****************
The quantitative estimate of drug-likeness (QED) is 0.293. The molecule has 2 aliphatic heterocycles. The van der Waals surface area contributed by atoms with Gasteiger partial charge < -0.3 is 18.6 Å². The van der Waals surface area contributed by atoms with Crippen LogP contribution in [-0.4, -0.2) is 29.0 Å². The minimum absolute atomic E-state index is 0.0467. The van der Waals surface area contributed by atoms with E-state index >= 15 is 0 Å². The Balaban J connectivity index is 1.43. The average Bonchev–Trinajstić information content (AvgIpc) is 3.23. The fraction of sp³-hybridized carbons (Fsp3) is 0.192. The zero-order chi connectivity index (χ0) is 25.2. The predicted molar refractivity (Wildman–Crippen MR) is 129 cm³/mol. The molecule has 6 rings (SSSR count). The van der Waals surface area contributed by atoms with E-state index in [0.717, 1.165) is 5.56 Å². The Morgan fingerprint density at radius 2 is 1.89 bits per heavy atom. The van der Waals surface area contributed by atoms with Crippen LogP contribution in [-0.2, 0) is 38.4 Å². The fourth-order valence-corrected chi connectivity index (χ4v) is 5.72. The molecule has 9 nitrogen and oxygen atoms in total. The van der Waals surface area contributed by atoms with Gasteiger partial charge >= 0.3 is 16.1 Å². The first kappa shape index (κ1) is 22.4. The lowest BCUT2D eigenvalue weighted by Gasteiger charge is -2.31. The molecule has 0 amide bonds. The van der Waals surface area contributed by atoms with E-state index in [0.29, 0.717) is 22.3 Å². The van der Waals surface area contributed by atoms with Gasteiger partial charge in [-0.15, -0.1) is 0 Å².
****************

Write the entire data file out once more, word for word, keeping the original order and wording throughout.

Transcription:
The quantitative estimate of drug-likeness (QED) is 0.293. The molecule has 2 aliphatic heterocycles. The van der Waals surface area contributed by atoms with Gasteiger partial charge < -0.3 is 18.6 Å². The van der Waals surface area contributed by atoms with Crippen LogP contribution in [-0.4, -0.2) is 29.0 Å². The minimum absolute atomic E-state index is 0.0467. The van der Waals surface area contributed by atoms with E-state index >= 15 is 0 Å². The Balaban J connectivity index is 1.43. The average Bonchev–Trinajstić information content (AvgIpc) is 3.23. The fraction of sp³-hybridized carbons (Fsp3) is 0.192. The zero-order chi connectivity index (χ0) is 25.2. The predicted molar refractivity (Wildman–Crippen MR) is 129 cm³/mol. The molecule has 6 rings (SSSR count). The van der Waals surface area contributed by atoms with E-state index in [0.717, 1.165) is 5.56 Å². The Morgan fingerprint density at radius 2 is 1.89 bits per heavy atom. The van der Waals surface area contributed by atoms with Crippen LogP contribution in [-0.2, 0) is 38.4 Å². The fourth-order valence-corrected chi connectivity index (χ4v) is 5.72. The molecule has 9 nitrogen and oxygen atoms in total. The van der Waals surface area contributed by atoms with Gasteiger partial charge >= 0.3 is 16.1 Å². The first kappa shape index (κ1) is 22.4. The lowest BCUT2D eigenvalue weighted by Gasteiger charge is -2.31. The molecule has 0 amide bonds. The van der Waals surface area contributed by atoms with E-state index in [0.29, 0.717) is 22.3 Å². The van der Waals surface area contributed by atoms with Gasteiger partial charge in [-0.15, -0.1) is 0 Å².